Hartt – Genie’s 23 and if she wants to succeed in singles she really should get a grip now – she’s losing badly too often and other players are passing her.
    And is it good that she’s made so much money so young through endorsements ?

    Don’t want to sound old and grumpy but even doubles shouldn’t be just a ‘fun’ thing for her. Does Genie really have the ambition ? Or the commitment ?

  • Hartt · October 20, 2017 at 3:45 pm

    Don’t misunderstand me, I think she wants to win those doubles matches, she is a competitor after all. And despite all the emphasis that is placed on her looks (and she does take advantage of that), Genie describes herself as a jock. Perhaps it is more accurate to say she enjoys playing doubles, as I said before, she feels less pressure in those matches. Part of her problem playing singles is the incredible pressure she puts on herself.

    I think the early endorsements were not the best thing, perhaps not even so much because of the money but because of the time commitments that go with them. It must be hard for a young player to balance everything and to keep the necessary focus on tennis itself. Just like Kerber had to suddenly deal with everything that went with being the No. 1 player.

  • catherine · October 20, 2017 at 4:12 pm

    Yes, I get that. Maybe Genie will, ironically, profit from having fewer endorsements if she’s not so much in the limelight. Less pressure and distraction.

    Luxembourg and Moscow – two Germans in the finals – I’m not predicting Moscow although Kasatkina must be favoured. Luxembourg I think Puig will win easily unless Witthoeft decides to exact revenge for Angie :) Carina’s quite good but not really at Monica’s level.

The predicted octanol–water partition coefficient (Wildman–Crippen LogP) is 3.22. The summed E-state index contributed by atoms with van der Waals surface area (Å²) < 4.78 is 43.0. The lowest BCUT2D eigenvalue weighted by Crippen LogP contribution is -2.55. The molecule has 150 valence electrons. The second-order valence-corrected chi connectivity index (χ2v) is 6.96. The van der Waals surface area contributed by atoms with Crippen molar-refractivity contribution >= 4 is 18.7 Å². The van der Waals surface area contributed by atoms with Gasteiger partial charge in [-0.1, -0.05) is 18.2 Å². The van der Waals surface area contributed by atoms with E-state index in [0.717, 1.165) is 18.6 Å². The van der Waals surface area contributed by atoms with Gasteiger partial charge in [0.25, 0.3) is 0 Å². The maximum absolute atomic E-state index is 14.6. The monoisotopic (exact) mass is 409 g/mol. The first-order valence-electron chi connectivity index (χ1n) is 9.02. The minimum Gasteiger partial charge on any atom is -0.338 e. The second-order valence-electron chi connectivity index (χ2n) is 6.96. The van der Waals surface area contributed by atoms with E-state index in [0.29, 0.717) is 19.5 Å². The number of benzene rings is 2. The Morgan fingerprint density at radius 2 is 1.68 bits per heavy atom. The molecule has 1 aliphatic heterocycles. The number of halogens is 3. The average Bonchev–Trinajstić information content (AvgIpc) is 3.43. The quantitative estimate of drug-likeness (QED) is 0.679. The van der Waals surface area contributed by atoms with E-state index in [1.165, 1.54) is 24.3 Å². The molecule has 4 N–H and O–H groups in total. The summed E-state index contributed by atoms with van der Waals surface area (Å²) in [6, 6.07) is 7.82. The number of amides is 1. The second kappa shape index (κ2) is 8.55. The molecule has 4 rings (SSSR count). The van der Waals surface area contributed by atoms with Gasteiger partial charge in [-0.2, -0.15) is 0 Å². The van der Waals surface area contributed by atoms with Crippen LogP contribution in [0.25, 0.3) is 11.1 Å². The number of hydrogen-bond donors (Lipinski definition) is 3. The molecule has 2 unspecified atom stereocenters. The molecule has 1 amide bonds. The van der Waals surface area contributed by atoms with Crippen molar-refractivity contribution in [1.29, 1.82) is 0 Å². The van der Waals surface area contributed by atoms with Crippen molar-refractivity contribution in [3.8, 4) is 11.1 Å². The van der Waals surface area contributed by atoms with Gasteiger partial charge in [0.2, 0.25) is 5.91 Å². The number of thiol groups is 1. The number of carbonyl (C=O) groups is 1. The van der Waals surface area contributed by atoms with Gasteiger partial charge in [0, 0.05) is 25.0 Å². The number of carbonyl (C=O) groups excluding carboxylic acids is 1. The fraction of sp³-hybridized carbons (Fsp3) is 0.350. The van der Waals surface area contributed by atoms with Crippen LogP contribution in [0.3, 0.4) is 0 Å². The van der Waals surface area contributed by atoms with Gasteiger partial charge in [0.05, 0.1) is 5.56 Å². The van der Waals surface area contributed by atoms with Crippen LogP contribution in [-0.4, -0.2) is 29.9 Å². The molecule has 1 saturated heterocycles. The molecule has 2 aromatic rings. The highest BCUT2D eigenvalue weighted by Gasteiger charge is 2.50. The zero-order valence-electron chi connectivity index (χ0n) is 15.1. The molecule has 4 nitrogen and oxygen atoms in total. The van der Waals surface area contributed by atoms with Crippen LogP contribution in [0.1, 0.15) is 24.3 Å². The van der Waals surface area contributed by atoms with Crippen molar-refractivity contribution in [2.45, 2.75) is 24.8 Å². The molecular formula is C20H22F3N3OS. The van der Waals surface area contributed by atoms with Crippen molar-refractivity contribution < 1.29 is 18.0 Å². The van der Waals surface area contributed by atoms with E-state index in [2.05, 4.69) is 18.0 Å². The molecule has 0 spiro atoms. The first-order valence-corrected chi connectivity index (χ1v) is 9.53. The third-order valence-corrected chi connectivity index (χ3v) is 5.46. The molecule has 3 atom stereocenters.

• Hartt · October 20, 2017 at 5:39 pm

    I like young Kasatkina. She is a fairly aggressive player, despite not being a “Big Babe.” And she can grind it out when necessary – that was her tactic against Ostapenko when she won against her a couple times. She just kept getting the ball back again and again, driving Jelena nuts. Dasha’s win over Ostapenko for the title in Charleston meant I had a lovely European-style cake from a local deli. She is the only treats-eligible player in action this week, so I desperately want her to win Moscow. Besides, it will be very nice for the local fans. :)

  • catherine · October 21, 2017 at 2:58 am

    By the way – what makes a player ‘treats-eligible’ ? Do the treats have to match the nationality of the player ?
    How much chocolate can you eat ?

  • catherine · October 21, 2017 at 7:31 am